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4,500-year-old tomb in France reveals secrets of how ‘European genome’ came to be


High-resolution analysis of the genomes of individuals buried in a 4,500-year-old collective tomb at Bréviandes-les-Pointes, near the French town of Troyes, has revealed a surprising story with far-reaching implications. As detailed in an article in the journal Science Advances, the final stage in the formation of the European genome is still present in many present-day Europeans.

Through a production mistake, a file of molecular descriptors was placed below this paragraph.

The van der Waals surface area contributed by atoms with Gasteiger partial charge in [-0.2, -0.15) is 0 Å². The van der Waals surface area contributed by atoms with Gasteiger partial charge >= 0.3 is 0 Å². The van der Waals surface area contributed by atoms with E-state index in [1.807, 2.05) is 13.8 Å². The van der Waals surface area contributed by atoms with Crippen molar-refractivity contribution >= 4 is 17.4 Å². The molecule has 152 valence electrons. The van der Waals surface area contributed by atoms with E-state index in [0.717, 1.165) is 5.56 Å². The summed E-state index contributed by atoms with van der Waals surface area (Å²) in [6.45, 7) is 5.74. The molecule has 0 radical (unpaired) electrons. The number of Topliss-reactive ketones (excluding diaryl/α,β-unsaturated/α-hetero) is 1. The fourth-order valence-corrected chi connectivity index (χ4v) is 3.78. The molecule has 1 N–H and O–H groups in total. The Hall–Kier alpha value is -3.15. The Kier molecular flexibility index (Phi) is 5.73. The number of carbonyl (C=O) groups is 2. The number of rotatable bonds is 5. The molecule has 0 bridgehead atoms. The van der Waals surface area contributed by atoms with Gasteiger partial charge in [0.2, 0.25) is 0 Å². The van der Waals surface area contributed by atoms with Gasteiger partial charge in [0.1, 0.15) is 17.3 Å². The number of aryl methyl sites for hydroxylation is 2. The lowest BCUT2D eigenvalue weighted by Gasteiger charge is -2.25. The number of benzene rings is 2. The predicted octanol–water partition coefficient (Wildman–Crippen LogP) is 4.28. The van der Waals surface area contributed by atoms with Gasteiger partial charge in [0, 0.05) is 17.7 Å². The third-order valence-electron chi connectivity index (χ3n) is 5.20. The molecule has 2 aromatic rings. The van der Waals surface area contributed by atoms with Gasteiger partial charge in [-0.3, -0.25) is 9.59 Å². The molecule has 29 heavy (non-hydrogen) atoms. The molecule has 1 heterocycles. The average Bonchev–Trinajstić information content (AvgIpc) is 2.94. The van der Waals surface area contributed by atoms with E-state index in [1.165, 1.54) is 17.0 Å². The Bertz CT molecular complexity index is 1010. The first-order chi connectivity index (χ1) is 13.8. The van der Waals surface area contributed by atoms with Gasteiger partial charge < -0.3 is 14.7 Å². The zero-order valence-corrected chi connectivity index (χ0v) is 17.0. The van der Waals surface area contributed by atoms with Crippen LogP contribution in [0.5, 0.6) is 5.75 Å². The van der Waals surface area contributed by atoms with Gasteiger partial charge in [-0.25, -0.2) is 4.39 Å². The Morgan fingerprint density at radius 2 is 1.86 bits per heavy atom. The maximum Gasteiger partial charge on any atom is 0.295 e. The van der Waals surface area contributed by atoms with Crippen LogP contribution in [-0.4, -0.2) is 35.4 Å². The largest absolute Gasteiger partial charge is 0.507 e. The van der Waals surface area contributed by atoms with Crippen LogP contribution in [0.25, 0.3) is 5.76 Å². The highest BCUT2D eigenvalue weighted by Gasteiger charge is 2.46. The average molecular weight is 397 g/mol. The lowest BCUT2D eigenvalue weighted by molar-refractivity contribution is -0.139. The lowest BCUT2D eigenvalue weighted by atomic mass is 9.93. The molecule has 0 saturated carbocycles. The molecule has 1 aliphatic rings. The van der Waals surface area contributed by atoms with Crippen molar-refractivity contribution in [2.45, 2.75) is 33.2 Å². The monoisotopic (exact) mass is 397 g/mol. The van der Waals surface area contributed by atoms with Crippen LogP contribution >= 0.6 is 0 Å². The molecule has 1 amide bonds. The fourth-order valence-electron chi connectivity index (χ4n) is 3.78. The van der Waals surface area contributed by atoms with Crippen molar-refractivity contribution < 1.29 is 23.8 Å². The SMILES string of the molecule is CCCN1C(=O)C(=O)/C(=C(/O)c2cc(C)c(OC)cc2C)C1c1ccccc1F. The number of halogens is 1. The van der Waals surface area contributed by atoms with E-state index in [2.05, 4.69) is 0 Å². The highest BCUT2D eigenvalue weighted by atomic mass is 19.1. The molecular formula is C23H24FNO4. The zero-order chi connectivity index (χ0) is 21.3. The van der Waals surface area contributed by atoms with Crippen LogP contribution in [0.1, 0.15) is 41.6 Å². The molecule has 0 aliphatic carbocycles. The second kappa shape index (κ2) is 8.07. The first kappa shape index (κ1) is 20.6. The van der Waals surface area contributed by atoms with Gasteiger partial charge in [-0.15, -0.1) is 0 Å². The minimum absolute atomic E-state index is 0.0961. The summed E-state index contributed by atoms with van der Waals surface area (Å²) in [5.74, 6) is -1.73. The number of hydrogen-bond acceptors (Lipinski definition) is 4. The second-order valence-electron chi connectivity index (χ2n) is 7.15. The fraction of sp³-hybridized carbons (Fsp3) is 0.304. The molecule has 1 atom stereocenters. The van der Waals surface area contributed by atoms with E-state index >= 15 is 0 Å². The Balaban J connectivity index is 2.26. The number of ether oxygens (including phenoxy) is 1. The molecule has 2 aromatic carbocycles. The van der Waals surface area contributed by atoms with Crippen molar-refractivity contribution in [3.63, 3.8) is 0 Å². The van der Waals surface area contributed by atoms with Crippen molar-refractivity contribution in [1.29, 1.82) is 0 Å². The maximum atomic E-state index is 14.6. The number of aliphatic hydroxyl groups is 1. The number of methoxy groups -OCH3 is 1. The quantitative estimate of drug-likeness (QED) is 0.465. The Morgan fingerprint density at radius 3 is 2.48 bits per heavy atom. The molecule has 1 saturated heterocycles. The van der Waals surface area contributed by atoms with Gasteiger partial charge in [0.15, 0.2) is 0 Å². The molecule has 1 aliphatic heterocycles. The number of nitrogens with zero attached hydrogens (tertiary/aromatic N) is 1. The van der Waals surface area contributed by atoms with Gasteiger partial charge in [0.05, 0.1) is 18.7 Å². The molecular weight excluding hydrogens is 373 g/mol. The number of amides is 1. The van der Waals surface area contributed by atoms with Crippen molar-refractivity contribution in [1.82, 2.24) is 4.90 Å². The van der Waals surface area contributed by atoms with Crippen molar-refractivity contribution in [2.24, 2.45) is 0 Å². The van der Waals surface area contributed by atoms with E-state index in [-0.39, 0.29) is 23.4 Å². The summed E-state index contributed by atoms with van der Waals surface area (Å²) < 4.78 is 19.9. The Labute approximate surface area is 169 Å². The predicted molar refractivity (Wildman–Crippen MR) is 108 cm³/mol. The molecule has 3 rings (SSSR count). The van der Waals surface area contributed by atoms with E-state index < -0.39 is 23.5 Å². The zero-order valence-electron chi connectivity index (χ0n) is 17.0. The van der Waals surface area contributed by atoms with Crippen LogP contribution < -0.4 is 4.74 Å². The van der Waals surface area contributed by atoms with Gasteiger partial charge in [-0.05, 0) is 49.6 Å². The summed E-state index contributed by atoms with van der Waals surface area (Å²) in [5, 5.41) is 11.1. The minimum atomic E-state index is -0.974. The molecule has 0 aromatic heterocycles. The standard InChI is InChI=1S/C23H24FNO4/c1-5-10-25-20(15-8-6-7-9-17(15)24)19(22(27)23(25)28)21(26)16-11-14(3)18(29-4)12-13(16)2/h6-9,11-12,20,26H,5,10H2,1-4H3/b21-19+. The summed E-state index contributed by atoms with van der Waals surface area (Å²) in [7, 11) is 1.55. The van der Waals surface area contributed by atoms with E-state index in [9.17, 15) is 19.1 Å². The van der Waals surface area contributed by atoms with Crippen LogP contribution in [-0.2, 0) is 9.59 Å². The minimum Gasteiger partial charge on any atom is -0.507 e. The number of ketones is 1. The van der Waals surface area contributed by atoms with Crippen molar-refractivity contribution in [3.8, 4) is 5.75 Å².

The human genome is the totality of the genetic information carried by our DNA, and it partially reflects the history of our ancestors. The genome of present-day Europeans was formed over a period of more than 40,000 years as a result of various migrations and the resulting mixing of populations. It is thus made up of the complex heredity of the small populations of hunter-gatherers who occupied Europe until the arrival, around 8,000 years ago, of populations from Anatolia and the Aegean region, who descended from those who invented agriculture and animal domestication in the Fertile Crescent. These Neolithic farmers interbred with the local hunter-gatherers and contributed a very important part of the genome of many of today’s Europeans.

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